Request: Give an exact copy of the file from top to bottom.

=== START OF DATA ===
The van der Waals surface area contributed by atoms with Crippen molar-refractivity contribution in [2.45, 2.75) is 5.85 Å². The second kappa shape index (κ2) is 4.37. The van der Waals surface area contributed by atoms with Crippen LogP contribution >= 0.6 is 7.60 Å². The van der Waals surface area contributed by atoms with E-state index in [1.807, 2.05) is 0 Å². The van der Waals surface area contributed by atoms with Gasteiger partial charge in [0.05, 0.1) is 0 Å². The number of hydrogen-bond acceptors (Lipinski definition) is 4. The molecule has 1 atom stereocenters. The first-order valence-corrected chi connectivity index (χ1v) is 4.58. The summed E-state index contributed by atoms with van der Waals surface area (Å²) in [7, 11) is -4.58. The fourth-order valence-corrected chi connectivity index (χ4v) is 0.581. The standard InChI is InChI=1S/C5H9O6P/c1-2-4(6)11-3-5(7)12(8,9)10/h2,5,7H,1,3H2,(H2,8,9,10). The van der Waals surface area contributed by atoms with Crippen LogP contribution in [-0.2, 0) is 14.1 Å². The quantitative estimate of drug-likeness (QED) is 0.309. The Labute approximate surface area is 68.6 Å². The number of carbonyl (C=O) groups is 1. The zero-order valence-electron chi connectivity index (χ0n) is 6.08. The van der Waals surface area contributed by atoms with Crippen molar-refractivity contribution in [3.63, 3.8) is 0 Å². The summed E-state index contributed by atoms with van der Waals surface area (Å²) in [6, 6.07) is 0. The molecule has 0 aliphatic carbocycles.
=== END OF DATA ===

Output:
The van der Waals surface area contributed by atoms with Crippen molar-refractivity contribution in [2.45, 2.75) is 5.85 Å². The second kappa shape index (κ2) is 4.37. The van der Waals surface area contributed by atoms with Crippen LogP contribution >= 0.6 is 7.60 Å². The van der Waals surface area contributed by atoms with E-state index in [1.807, 2.05) is 0 Å². The van der Waals surface area contributed by atoms with Gasteiger partial charge in [0.05, 0.1) is 0 Å². The number of hydrogen-bond acceptors (Lipinski definition) is 4. The molecule has 1 atom stereocenters. The first-order valence-corrected chi connectivity index (χ1v) is 4.58. The summed E-state index contributed by atoms with van der Waals surface area (Å²) in [7, 11) is -4.58. The fourth-order valence-corrected chi connectivity index (χ4v) is 0.581. The standard InChI is InChI=1S/C5H9O6P/c1-2-4(6)11-3-5(7)12(8,9)10/h2,5,7H,1,3H2,(H2,8,9,10). The van der Waals surface area contributed by atoms with Crippen LogP contribution in [-0.2, 0) is 14.1 Å². The quantitative estimate of drug-likeness (QED) is 0.309. The Labute approximate surface area is 68.6 Å². The number of carbonyl (C=O) groups is 1. The zero-order valence-electron chi connectivity index (χ0n) is 6.08. The van der Waals surface area contributed by atoms with Crippen molar-refractivity contribution in [3.63, 3.8) is 0 Å². The summed E-state index contributed by atoms with van der Waals surface area (Å²) in [6, 6.07) is 0. The molecule has 0 aliphatic carbocycles.